If you’re in the middle of a lease, your landlord might not be willing to budge. Either way, it’s always worth checking your apartment’s rent history. “The records might show that your apartment has been illegally deregulated, or that you’ve been overcharged,” Ms. Donoghue said. “It helped one of my recent clients discover that his landlord owed him $9,000 .”
In New York City, you can request rent records from the Division of Housing and Community Renewal. Other cities have different laws, but familiarizing yourself with your rights as a tenant will always work in your favor.
Go for big buildings over small ones.
Certain types of buildings are more likely to be discounted than others. “Most of the people who have left New York City this year tend to be younger renters — more transient people in their early 20s and 30s who have older family members they can go live with, or jobs where they can work remotely,” Mr. Brown said. “These people are more likely to live in big, no-fee rental buildings that are owned by commercial landlords, and those buildings haven’t been doing well since the pandemic hit.”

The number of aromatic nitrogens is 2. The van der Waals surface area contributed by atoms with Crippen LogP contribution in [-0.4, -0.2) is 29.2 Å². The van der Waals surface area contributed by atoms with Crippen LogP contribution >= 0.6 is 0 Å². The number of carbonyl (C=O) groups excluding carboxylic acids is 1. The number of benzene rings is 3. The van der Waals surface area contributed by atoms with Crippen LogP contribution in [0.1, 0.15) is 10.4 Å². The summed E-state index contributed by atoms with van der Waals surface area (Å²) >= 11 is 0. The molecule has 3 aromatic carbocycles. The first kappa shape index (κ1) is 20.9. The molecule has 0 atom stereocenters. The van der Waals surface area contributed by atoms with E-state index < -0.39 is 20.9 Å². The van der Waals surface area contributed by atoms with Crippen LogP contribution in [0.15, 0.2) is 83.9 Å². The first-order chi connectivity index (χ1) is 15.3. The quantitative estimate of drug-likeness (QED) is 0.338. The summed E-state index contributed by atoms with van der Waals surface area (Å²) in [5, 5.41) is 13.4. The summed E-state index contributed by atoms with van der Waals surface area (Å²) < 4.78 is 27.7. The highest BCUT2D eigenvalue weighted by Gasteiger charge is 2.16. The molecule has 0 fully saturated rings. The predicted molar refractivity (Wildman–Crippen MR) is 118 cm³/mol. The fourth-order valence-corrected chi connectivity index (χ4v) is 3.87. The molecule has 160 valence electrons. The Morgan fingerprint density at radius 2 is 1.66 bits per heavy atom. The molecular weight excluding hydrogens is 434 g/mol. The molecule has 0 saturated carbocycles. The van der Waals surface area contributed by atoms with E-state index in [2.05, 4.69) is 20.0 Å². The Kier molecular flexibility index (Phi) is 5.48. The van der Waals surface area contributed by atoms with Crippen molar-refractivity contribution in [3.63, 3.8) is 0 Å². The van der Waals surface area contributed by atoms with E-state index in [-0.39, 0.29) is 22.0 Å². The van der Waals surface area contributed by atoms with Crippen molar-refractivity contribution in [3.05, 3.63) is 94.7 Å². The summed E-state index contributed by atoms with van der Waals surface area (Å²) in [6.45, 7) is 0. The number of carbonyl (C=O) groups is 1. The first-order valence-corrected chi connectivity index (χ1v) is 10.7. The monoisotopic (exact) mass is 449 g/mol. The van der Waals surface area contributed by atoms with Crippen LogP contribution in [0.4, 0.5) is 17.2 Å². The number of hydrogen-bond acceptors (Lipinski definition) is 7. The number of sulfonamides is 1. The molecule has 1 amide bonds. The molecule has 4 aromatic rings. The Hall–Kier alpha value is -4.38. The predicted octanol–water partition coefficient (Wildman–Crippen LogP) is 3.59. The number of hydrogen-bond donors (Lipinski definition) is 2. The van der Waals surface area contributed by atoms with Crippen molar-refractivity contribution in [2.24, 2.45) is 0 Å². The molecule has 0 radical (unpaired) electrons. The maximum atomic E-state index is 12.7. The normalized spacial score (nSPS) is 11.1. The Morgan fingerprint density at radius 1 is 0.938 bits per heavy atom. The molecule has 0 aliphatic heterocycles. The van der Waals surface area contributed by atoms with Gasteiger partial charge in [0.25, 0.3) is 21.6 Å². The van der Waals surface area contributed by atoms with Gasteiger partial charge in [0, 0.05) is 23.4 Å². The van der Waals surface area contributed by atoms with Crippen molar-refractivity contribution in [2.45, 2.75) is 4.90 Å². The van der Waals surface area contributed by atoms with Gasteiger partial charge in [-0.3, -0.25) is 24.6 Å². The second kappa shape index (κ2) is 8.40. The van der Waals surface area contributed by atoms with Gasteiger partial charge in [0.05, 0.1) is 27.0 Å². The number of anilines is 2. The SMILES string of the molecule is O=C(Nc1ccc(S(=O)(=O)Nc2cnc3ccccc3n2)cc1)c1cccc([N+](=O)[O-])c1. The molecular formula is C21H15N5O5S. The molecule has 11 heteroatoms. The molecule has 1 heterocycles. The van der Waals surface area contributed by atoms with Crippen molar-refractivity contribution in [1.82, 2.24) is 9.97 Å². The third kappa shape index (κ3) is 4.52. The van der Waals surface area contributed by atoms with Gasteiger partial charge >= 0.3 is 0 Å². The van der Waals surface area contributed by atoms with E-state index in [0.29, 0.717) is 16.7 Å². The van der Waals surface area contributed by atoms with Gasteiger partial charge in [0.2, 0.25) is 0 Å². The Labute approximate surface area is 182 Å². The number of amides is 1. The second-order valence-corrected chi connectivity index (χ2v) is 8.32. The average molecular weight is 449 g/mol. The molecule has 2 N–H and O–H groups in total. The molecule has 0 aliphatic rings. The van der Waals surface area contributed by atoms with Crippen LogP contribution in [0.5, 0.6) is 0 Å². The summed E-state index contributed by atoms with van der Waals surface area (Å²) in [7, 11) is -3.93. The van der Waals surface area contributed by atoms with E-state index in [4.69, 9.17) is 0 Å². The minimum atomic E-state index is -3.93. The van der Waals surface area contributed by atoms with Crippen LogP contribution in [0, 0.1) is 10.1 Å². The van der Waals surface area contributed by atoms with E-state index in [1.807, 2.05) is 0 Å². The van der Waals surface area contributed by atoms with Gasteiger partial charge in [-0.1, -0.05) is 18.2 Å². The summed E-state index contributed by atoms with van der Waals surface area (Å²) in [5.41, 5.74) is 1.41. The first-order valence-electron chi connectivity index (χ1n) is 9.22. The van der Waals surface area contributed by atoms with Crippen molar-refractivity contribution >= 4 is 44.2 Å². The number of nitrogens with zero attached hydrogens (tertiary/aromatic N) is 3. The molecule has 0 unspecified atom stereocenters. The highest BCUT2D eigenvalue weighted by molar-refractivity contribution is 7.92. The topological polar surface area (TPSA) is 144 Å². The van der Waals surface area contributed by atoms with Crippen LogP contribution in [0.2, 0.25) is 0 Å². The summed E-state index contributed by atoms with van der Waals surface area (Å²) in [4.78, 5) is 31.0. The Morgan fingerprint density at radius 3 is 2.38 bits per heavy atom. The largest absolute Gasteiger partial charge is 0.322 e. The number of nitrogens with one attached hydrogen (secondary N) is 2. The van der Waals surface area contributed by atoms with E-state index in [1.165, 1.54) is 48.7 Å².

These buildings are also less desirable from an infection standpoint, Ms. Wu added. “We’re not seeing as much demand for large luxury rentals where you’re sharing elevators with 500 neighbors, and where part of your rent includes amenities like a pool and a gym that’s been closed,” she said. But if you’re looking for a deal, this is where you might find it.
The same goes for smaller apartments; if you’ve been looking to ditch your roommates, now is the time to pounce on a studio or a modest one- or two-bedroom. “Apartments with lower square footage have seen significantly more vacancy in New York City and many urban areas today, because the people who live in them tend to be more mobile,” Mr. Brown said. “We haven’t seen as much turnover in apartments with three or four bedrooms, where you have families of four or five with schools and multiple jobs to anchor them.”
As for single-family homes? Good luck. “Most of the deals we’re seeing are for multifamily housing,” Ms. Young said. “If you’re trying to rent a single-family home, that’s a much tighter market, which makes sense given that many people are working from home with kids who are doing remote school, and they need more space.”
Think about what the landlord is looking for.
Most large commercial landlords just want someone to pay rent in full, on time. But some mom-and-pop landlords are willing to negotiate if they like you and think you’ll be a reliable tenant. The key is to get personal.